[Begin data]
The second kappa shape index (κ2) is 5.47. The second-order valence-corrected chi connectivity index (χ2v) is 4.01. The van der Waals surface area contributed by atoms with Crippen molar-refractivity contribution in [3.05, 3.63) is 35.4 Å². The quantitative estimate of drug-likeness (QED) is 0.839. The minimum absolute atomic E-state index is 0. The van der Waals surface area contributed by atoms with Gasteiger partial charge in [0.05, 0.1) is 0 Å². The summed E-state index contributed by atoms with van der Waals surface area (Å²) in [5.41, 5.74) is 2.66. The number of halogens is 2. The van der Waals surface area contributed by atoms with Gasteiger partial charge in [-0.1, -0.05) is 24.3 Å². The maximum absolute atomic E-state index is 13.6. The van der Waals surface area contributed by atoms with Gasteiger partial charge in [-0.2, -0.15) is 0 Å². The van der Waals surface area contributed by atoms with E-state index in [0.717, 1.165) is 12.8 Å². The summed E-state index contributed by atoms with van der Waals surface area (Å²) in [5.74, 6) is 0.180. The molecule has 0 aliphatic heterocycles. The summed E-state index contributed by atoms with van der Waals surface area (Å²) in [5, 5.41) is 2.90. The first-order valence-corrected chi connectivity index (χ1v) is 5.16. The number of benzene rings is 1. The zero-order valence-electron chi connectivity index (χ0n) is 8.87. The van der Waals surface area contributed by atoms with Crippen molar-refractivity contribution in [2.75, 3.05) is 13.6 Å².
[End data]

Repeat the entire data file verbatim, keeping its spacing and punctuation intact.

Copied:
The second kappa shape index (κ2) is 5.47. The second-order valence-corrected chi connectivity index (χ2v) is 4.01. The van der Waals surface area contributed by atoms with Crippen molar-refractivity contribution in [3.05, 3.63) is 35.4 Å². The quantitative estimate of drug-likeness (QED) is 0.839. The minimum absolute atomic E-state index is 0. The van der Waals surface area contributed by atoms with Gasteiger partial charge in [0.05, 0.1) is 0 Å². The summed E-state index contributed by atoms with van der Waals surface area (Å²) in [5.41, 5.74) is 2.66. The number of halogens is 2. The van der Waals surface area contributed by atoms with Gasteiger partial charge in [-0.1, -0.05) is 24.3 Å². The maximum absolute atomic E-state index is 13.6. The van der Waals surface area contributed by atoms with Gasteiger partial charge in [-0.2, -0.15) is 0 Å². The van der Waals surface area contributed by atoms with E-state index in [0.717, 1.165) is 12.8 Å². The summed E-state index contributed by atoms with van der Waals surface area (Å²) in [5.74, 6) is 0.180. The molecule has 0 aliphatic heterocycles. The summed E-state index contributed by atoms with van der Waals surface area (Å²) in [5, 5.41) is 2.90. The first-order valence-corrected chi connectivity index (χ1v) is 5.16. The number of benzene rings is 1. The zero-order valence-electron chi connectivity index (χ0n) is 8.87. The van der Waals surface area contributed by atoms with Crippen molar-refractivity contribution in [2.75, 3.05) is 13.6 Å².